This is my first book review of 2015. I started this book in 2014, but with all the frivolity of the holidays, and being involved with the opening of the new main Library here in Norfolk, Va., I just couldn’t get much reading done. Make sure to check out the link to the Deadbolt-Hobo Babylon album on youtube, Embrace the Voodoobilly. Enjoy.
Beijing Bastard: Into the Wilds of a Changing China
by Val Wang
Gotham (2014), Hardcover, 352 pg
This is a memoir by a young American woman of Chinese descent; Val Wang takes us through her journey to her Parent’s China, complete with excellent descriptions of her family, the architecture, her friends and co-workers, as well as some vivid illustrations of the political climate. Val basically decides that the best way for her to escape her immediate family’s iron grip on her life would be to move to China, the country her family fought so hard to escape decades earlier, relocating to America to give their kids a better life.
Val wants to make a documentary film, and lucks out by becoming friends with directors, film makers, and various artistic types, who are totally bizarre in some instances. Between the black teeth due to pollution, the brushes with police that she encounters all too frequently, and the shady landlords, she paints a picture of Mainland China that may be quite different from what you might have envisioned it to be. The author introduces us to the Chinese underground art scene, as well as the nightlife, aspects of China that I was not aware of. The years long interview process of a prominent Peking Opera family is the heart of the story- Wang’s description of each member of this quirky family left a photographic image in my head that afforded me the illusion of actually being in the same room. She comes away with something much different than what she was looking for, but learning some valuable lessons about life, and the creative process.
The gist of the memoir however, speaks more about Val’s relationship with her family, and her finally understanding her parents point of view. This is at heart, a coming of age story- one that also offers the reader an inside look at the similarities between people, families and the distinct life-force of a major city, in this case Beijing. The title of the book references a Chinese Movie that Val was enamored with titled Beijing Bastard. Ironically, once she watched it again, after many years, she realizes that it was actually a crappy film, and that perhaps she should rethink her motivations. In my opinion, this was an entertaining read, I learned much about modern Chinese city life, and just how alike we all are. This last point is also a large part of the story- she realizes that she left a life of being the outcast in America, surrounded by freaks and goofballs, to pretty much be an outcast in China, surrounded by freaks and goofballs.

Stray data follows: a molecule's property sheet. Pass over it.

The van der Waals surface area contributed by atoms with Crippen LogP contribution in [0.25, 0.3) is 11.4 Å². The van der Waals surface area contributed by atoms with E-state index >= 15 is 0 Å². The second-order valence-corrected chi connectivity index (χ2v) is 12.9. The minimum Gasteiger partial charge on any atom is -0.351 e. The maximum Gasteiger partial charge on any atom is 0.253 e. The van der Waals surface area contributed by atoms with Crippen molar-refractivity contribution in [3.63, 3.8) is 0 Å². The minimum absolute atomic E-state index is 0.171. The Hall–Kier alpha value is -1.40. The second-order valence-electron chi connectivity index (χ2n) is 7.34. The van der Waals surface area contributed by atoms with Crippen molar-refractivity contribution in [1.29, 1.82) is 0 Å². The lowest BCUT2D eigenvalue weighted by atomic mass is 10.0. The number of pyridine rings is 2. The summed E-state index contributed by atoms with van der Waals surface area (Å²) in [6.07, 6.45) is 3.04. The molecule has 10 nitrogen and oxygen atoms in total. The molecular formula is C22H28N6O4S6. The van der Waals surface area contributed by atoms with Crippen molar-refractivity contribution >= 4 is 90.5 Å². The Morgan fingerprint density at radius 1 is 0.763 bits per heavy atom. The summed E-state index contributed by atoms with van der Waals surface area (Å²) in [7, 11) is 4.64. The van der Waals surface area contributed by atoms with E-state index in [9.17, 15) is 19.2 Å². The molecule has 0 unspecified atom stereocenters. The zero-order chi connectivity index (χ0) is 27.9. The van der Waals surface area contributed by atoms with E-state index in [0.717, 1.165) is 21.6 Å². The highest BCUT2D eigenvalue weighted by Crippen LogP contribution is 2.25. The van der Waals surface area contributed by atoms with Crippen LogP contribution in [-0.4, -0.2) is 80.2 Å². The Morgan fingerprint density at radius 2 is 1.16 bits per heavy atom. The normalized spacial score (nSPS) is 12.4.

Beijing Bastard was an easy to follow read, peppered with all manner of weird and wonderful characters. Val Wang puts together an entertaining story, a story of her escape from home, to make her own way in a faraway place. It took guts to do what she did, and to get a book out of it is one way to make it a worthwhile voyage. It had some adult situations that were actually quite awkward, which only added to the appeal in my view. It is not a novel, so the few issues with style and rhetoric should be ignored, as this is a true story, and should be accepted as it is offered. In addition to the entertainment factor, it is also an excellent education on how people in Beijing live, work and play, something that really appealed to me. Highly recommended.
(out of 5)
Deadbolt- Hobo Babylon
I have been listening to Deadbolt for many years. I never understood why so many supposedly cool music listening people never heard of them. Guess that makes me super cool. Anyway, these guys throw down some sweet Voodoo-billy, with funny stories and slick guitar lines. Hobo Babylon is my favorite album, basically because my favorite Deadbolt song is on this album, titled One Day I Will Kill You. Check out the Youtube Vid, and buy the album if you like them.